Contested urban spaces

exploring the analytics of young persons’ experiences of living in Glasgow’s deprived zones

Research output: Contribution to journalArticle

Abstract

This paper reports findings from an exploratory study of mainly young people’s verbally articulated perceptions of urban life in Glasgow, Scotland. The focus is upon areas of deprivation where territory and social capital is contested and whose meanings are possibly only partially grasped by our informants. Their personal knowledge of violence and sense of oppression (fear of violence and constrained agency) are explored through qualitative data generated by means of semi‐structured interviews. Despite the qualified nature of our findings we believe they contribute to understanding a particular Scottish identity, one infused with notions of youth culture, community disorder and social exclusion. These results prompt us to highlight the need for more intense policy concern and interventions in order to address the mental health of young people whose lives are demonstrably blighted by poverty and its exclusionary material realities in a major twenty‐first‐century European city.
Original languageEnglish
Pages (from-to)67-82
Number of pages16
JournalPastoral Care in Education
Volume29
Issue number2
DOIs
Publication statusPublished - 2011

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Violence
violence
youth culture
human being
Scotland
Poverty
oppression
deprivation
Fear
social capital
Mental Health
experience
exclusion
mental health
Interviews
poverty
anxiety
interview
community
Social Capital

Cite this

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title = "Contested urban spaces: exploring the analytics of young persons’ experiences of living in Glasgow’s deprived zones",
abstract = "This paper reports findings from an exploratory study of mainly young people’s verbally articulated perceptions of urban life in Glasgow, Scotland. The focus is upon areas of deprivation where territory and social capital is contested and whose meanings are possibly only partially grasped by our informants. Their personal knowledge of violence and sense of oppression (fear of violence and constrained agency) are explored through qualitative data generated by means of semi‐structured interviews. Despite the qualified nature of our findings we believe they contribute to understanding a particular Scottish identity, one infused with notions of youth culture, community disorder and social exclusion. These results prompt us to highlight the need for more intense policy concern and interventions in order to address the mental health of young people whose lives are demonstrably blighted by poverty and its exclusionary material realities in a major twenty‐first‐century European city.",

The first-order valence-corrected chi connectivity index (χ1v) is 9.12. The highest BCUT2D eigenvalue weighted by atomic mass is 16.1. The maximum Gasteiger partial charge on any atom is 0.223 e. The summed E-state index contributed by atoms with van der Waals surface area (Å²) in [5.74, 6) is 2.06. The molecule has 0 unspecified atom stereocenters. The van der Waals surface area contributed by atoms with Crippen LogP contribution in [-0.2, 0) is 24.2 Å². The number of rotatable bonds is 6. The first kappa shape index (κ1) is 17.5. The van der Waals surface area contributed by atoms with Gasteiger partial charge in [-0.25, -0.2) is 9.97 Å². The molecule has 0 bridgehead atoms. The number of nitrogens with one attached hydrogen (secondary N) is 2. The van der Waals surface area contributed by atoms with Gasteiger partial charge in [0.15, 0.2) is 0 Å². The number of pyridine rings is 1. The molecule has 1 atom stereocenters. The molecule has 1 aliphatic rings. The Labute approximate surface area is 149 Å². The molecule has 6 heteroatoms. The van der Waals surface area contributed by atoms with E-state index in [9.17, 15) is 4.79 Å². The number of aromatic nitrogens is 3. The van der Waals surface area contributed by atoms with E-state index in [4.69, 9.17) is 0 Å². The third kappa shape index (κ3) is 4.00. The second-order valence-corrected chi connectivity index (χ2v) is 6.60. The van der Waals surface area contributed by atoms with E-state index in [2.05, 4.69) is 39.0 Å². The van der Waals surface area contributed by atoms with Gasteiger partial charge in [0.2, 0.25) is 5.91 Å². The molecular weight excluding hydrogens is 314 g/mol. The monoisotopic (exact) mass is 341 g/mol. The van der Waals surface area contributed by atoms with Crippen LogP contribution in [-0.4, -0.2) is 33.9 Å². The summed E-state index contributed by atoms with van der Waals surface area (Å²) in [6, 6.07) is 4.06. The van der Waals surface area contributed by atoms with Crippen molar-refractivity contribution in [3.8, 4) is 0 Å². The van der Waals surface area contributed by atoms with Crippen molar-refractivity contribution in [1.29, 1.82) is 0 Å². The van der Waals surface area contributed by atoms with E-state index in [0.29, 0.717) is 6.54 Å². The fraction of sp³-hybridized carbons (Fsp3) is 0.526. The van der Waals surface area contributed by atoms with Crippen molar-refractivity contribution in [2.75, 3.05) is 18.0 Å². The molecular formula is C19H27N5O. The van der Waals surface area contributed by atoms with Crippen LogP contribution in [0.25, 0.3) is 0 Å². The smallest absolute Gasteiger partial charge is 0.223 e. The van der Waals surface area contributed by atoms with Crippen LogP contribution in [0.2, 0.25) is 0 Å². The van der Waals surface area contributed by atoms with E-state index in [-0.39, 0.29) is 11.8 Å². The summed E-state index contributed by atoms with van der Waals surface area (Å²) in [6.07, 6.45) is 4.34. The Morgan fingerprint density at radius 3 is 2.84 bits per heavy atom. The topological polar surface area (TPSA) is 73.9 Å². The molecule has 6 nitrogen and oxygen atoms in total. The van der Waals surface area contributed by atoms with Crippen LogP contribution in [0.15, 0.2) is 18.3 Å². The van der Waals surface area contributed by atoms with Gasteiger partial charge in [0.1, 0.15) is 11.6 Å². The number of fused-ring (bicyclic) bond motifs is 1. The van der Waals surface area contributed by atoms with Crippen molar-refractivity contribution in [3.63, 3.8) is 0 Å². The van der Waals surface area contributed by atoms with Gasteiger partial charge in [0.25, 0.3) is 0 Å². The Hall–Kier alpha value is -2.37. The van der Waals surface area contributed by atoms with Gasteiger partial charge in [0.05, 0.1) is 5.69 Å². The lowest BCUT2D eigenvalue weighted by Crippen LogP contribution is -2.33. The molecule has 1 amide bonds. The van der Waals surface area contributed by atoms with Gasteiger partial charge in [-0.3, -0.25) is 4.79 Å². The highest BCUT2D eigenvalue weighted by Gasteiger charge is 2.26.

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AB - This paper reports findings from an exploratory study of mainly young people’s verbally articulated perceptions of urban life in Glasgow, Scotland. The focus is upon areas of deprivation where territory and social capital is contested and whose meanings are possibly only partially grasped by our informants. Their personal knowledge of violence and sense of oppression (fear of violence and constrained agency) are explored through qualitative data generated by means of semi‐structured interviews. Despite the qualified nature of our findings we believe they contribute to understanding a particular Scottish identity, one infused with notions of youth culture, community disorder and social exclusion. These results prompt us to highlight the need for more intense policy concern and interventions in order to address the mental health of young people whose lives are demonstrably blighted by poverty and its exclusionary material realities in a major twenty‐first‐century European city.

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